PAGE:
server or a virtual machine.
2. You have root or sudo access to the server that the directory server is
to be installed on.
3. The server requires a fully qualified domain name.  This is because the
directory server will use the FQDN during it’s setup.
4. Make sure the server has an entry in /etc/hosts.   For example:
1.2.3.4 hostname.domain.tld hostname

Installing the packages
Unlike previous versions, CentOS Directory Server is now in the main
repositories so you no longer need to include the CentOS Extras repository.

1. Install the CentOS Directory Server package and it’s dependencies.
yum install centos-ds

Finalizing the install
Go through the Installation guide, available from RedHat at
http://www.redhat.com/docs/manuals/dir-server/8.1/install/index.html.  Don’t skip reading the Installation Guide or you will end up missing some key information in setting up the directory server.

A few notes:
1) OpenJDK is already installed and configured to be the default Java.
2) Make sure to read section 2.3 of the Installation Guide, Red Hat Enterprise Linux 4 and 5 Requirements.
3) I find that only by skipping step 4 of section 2.3.2.2 of the Installation Guide, do the new open file limits take effect.

All Directory Server manuals are available online at http://www.redhat.com/docs/manuals/dir-server/.

Setting up Directory Server
1) As root, run the directory server’s setup command
/usr/sbin/setup-ds-admin.pl

2) The Typical Install, is the most common install option.  It will let you
verify the settings being used, and change them if need be.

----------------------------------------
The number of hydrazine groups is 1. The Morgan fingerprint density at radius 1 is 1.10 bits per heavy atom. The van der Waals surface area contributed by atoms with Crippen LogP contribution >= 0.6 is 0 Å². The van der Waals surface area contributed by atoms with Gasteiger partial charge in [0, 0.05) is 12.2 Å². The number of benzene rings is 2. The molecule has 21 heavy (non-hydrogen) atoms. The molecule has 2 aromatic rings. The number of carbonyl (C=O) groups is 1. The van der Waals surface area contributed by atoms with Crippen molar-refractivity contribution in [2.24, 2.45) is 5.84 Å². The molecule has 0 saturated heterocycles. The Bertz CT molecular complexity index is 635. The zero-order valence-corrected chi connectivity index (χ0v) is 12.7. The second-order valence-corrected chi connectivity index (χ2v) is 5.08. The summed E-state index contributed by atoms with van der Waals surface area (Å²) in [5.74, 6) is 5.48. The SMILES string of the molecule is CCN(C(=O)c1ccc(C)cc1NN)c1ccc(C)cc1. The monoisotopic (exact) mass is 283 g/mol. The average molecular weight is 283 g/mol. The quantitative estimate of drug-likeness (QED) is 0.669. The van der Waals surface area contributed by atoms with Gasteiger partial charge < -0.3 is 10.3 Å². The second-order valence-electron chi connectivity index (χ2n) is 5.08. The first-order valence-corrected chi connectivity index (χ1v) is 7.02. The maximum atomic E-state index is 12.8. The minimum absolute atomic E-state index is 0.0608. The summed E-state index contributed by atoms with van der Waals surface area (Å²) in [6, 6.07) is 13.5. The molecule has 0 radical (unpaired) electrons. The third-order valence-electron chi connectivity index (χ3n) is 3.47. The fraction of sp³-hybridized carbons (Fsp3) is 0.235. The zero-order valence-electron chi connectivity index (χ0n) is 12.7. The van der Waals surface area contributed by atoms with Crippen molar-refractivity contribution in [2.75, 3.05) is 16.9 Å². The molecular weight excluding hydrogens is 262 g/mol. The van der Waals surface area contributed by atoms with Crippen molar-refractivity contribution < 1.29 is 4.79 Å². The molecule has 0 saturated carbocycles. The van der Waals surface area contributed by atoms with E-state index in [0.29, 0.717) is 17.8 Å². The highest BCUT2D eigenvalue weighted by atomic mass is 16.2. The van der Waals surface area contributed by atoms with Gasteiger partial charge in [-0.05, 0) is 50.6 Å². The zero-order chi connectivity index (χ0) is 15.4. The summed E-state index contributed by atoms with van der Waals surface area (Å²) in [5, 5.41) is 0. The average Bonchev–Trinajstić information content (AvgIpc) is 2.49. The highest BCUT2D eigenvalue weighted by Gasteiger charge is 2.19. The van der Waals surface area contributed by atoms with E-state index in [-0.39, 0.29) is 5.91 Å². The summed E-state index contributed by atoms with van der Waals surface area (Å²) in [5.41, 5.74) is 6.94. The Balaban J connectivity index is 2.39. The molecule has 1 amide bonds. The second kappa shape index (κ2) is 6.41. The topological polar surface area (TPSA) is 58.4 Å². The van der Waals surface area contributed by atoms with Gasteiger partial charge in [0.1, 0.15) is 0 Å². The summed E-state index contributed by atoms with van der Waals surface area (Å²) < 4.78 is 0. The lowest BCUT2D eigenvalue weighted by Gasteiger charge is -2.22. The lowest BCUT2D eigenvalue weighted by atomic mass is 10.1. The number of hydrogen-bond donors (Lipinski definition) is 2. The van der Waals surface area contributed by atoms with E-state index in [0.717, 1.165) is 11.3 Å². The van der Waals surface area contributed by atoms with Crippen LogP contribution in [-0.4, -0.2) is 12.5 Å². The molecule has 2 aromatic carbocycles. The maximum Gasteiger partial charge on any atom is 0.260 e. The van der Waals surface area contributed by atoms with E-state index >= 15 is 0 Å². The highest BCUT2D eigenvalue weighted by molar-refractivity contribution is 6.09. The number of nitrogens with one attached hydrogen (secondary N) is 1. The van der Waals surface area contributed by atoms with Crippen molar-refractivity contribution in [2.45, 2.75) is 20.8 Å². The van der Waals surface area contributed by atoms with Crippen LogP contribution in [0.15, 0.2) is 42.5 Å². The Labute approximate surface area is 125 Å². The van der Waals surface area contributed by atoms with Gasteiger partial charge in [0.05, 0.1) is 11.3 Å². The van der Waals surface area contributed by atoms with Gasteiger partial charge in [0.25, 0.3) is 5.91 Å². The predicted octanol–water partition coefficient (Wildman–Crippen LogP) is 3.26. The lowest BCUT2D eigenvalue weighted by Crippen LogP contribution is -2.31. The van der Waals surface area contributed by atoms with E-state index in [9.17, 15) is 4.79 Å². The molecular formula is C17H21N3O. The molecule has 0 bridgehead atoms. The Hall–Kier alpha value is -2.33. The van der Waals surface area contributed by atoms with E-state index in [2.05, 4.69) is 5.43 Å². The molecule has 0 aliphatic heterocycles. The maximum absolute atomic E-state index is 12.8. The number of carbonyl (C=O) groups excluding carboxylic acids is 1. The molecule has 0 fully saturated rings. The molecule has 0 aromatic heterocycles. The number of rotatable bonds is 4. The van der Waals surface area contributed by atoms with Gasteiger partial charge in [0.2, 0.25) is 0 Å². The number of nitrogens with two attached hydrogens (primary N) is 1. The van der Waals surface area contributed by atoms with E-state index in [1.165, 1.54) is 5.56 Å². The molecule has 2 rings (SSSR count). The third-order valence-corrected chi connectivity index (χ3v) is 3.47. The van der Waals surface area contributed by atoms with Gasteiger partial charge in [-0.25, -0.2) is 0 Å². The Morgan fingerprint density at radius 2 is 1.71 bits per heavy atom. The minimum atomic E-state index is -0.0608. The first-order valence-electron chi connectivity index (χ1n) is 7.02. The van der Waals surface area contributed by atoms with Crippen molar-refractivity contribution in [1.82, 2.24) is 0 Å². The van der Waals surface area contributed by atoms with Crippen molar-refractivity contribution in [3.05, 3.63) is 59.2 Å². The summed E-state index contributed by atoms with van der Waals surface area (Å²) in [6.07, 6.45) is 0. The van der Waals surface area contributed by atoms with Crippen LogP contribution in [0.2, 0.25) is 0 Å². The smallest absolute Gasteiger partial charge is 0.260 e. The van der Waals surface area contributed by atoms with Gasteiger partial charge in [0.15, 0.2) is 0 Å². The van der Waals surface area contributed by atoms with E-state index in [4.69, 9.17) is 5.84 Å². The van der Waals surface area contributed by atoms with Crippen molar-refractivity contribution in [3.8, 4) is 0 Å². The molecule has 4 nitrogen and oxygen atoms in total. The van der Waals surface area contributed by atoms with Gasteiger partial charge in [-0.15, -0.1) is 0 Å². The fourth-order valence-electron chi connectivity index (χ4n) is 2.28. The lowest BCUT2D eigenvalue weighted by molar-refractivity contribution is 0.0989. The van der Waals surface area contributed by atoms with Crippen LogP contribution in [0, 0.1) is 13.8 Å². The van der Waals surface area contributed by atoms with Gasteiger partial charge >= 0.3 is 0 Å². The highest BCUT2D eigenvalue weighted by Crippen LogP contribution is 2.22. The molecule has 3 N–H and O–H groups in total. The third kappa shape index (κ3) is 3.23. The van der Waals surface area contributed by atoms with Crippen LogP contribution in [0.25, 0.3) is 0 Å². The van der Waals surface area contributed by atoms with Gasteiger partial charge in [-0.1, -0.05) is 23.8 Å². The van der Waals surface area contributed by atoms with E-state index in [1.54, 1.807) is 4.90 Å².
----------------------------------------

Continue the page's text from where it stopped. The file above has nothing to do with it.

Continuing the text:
Things to take note of during the install.
1) Make sure the Computer Name is correct or later setting will be affected.
2) If the installer is not getting your server’s name correct, check your DNS
settings and /etc/hosts file values.
2) Take note of the admin password, you will need it later.
3) Take note of the Directory Manager password, you will need it later.

Once all the questions have been answered, you’re asked to setup the server.
Say yes. You willnow see the directory server being configured.

Creating directory server . . .
Your new DS instance 'directory' was successfully created.
Creating the configuration directory server . . .
Beginning Admin Server creation . . .
Creating Admin Server files and directories . . .
Updating adm.conf . . .
Updating admpw . . .
Registering admin server with the configuration directory server . . .
Updating adm.conf with information from configuration directory server . . .
Updating the configuration for the httpd engine . . .
Starting admin server . . .
The admin server was successfully started.
Admin server was successfully created, configured, and started.
Exiting . . .
Log file is '/tmp/setupBkwXhD.log'

Accessing the Directory Server

The Management Console is an X-window application for managing the directory server.  It is available at /usr/bin/redhat-idm-console.  Use the “admin” account and the password you gave it.  The value for “Administration URL” is found by running the command:
grep \^Listen /etc/dirsrv/admin-serv/console.conf